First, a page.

Richard and Ruth (there has been no evidence found to support that Richard ever abused his daughter)

According to Rod Ferrell, he didn’t truly know what made him kill Richard but he had no intention of killing Ruth until she surprised him and tossed scalding coffee on him. Howard Anderson tells a different story, that he had tried to calm the frenzied Ferrell before the bloodshed started. Whichever story was true, they both ended with the two boys fleeing the house, covered in blood, in the Wendorf’s car.

They picked up the girls, including Heather and drove to Baton Rouge Louisiana. They were halfway there before Jennifer Wendorf, Heather’s sister, came home to find the bodies. The investigators were then faced with one the most brutal home invasion Flordia had seen. Why? How? Both of those questions can be answered with one name, Heather Wendorf.

She had runway before to meet up with Ferrell and the others only to find out the car, their rescue ride, had broken down. So when the cult came up with the idea to steal her parent’s car, Heather struck up a deal with Rod. She would go back and unlock the home so he could steal the keys to the car but only if he would “cross her over”. An act that involved her drinking his blood. They sealed the blood pact in a graveyard. When police came and arrested them in Baton Rouge, Charity Keesee had called her mother for money and gave away their location, Heather claimed she had no idea her parents were dead.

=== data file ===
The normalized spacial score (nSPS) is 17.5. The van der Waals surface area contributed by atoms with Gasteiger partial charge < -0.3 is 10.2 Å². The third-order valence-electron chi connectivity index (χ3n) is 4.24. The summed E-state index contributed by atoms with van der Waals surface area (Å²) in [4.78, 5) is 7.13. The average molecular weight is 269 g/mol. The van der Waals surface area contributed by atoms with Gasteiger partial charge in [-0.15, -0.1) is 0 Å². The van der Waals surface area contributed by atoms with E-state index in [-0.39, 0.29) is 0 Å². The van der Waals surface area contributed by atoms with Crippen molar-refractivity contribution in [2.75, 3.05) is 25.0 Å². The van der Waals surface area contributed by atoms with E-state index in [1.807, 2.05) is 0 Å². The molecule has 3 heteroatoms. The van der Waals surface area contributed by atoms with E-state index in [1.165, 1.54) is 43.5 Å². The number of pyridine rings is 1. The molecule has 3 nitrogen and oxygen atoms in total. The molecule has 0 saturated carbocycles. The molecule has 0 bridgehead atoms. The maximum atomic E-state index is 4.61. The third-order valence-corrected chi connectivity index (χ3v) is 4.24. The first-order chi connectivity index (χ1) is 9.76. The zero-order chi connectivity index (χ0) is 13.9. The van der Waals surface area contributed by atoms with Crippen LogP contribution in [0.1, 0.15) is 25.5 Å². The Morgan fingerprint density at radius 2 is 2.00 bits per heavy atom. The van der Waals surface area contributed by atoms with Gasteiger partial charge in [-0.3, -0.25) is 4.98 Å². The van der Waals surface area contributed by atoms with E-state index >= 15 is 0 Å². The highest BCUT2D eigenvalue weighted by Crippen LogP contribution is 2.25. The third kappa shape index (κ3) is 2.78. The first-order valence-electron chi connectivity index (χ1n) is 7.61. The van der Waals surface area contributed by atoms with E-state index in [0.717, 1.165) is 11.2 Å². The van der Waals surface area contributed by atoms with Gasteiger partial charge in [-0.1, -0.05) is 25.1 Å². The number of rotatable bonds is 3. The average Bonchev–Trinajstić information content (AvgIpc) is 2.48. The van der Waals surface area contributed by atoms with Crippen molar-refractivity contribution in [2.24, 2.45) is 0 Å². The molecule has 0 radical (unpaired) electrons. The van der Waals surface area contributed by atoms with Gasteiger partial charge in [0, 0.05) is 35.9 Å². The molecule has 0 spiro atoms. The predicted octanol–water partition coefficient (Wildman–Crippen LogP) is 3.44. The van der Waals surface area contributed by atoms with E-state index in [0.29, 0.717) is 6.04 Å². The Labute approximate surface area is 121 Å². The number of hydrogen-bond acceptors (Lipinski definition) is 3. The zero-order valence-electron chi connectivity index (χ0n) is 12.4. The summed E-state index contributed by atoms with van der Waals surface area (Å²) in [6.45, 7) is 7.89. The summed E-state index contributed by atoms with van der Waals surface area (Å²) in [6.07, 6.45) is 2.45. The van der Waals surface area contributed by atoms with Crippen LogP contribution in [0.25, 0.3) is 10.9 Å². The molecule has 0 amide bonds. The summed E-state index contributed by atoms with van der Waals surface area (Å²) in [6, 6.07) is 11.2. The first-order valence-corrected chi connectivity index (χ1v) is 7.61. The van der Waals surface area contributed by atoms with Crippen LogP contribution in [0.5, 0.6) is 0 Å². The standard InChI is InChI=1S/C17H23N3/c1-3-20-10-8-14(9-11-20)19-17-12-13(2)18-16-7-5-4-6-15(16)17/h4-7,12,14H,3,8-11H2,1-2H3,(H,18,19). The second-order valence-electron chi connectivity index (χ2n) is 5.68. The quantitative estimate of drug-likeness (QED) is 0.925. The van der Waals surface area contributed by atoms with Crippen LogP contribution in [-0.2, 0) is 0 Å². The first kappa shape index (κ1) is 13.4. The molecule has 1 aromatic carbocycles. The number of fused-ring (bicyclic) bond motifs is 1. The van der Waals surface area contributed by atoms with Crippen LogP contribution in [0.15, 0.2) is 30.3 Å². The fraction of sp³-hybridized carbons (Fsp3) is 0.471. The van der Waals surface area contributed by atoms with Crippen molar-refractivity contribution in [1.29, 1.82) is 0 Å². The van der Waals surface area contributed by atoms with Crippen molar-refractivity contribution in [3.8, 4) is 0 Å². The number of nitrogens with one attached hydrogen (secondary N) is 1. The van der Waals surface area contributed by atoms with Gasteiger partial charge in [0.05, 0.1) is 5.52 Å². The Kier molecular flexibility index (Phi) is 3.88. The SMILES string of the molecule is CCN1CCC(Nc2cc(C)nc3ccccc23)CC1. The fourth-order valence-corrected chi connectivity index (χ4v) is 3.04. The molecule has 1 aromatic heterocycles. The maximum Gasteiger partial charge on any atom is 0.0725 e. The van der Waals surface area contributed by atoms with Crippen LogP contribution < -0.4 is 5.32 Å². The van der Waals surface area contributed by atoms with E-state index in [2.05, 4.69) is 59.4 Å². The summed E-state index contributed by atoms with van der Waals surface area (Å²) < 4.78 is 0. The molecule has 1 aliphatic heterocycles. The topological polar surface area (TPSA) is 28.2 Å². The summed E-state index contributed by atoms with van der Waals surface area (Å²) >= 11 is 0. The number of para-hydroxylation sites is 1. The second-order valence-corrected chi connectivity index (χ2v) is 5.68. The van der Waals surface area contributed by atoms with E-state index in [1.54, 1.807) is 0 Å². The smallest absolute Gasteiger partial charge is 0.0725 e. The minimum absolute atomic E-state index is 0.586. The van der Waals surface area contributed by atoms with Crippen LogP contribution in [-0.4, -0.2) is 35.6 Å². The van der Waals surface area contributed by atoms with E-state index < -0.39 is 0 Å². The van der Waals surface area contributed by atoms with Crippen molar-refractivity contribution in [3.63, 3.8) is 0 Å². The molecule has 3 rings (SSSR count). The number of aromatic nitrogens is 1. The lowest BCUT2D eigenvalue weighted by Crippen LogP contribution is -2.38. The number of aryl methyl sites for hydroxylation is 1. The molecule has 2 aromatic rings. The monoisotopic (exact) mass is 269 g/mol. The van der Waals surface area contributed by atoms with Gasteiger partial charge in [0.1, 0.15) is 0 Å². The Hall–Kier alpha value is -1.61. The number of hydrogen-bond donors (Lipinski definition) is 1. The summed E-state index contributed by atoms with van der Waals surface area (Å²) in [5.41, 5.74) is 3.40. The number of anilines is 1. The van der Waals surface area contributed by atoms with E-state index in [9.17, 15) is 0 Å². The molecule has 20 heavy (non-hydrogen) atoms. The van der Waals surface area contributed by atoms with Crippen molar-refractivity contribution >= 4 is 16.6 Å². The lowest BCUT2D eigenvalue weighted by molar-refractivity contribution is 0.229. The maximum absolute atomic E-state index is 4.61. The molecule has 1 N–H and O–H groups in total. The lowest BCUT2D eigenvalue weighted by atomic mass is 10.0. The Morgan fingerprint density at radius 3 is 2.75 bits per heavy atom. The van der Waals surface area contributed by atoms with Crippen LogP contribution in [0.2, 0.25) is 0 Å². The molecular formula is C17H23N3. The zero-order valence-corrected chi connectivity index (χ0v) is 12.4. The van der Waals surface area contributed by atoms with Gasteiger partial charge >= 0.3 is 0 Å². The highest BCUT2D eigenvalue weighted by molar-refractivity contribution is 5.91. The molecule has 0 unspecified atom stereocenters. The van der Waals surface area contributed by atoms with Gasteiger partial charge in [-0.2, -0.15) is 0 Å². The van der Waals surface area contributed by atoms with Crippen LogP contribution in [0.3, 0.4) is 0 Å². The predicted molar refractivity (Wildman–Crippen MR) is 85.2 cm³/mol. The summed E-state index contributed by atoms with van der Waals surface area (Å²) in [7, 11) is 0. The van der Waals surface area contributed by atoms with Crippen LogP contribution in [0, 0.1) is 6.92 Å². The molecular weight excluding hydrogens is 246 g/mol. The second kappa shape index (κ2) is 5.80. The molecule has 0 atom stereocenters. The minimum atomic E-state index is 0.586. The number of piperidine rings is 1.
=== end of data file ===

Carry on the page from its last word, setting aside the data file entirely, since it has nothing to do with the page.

rod and four
From right to left: Rod Ferrell, Howard Anderson, Charity Keesee, Heather Wendorf

After the teens were arrested on November 28th, the whole case went up like a sideshow attraction. Rod Ferrell would tell the press it was a rival vampire gang that had framed them for the killings. A video would be found of Rod weeping and laughing after the murders while in Louisiana. Police would release they found a letter from Heather Wendorf that she had left for her parents on the night she ran away that read “I love you both so much”. The case became so highly publicized that jury selection was twice as hard.

teenage rod
Rod wearing an amazing hat

As the noose grew tighter around all their necks, bonds began to break. Keesee told police that Rod had arrived covered in blood the night of the murder. Anderson, his partner in the dance of death, confided to his mom and a cellmate that he had tried to stop Rod who had just “gone crazy.” Even Heather, Ferrell’s Juliet, bowed off the stage.

She had proclaimed her innocence and ignorance of the murders immediately. In letters to her sister, she placed full blame on Rod. A grand jury found Heather blameless in her parent’s slaying and she even gave a deposition to the trial team.

How did Rod plan to defend himself, now that his vampire cult members had turned against him? When the police ruled out his story of another rival vampire gang doing a frame job, he told his attorneys that he suffered from blackout spells. Could last for hours and he couldn’t remember anything that happened during. His mother came forward to cast doubt on Heather’s innocence, stating that Heather had been talking about wanting her parents dead for a long time.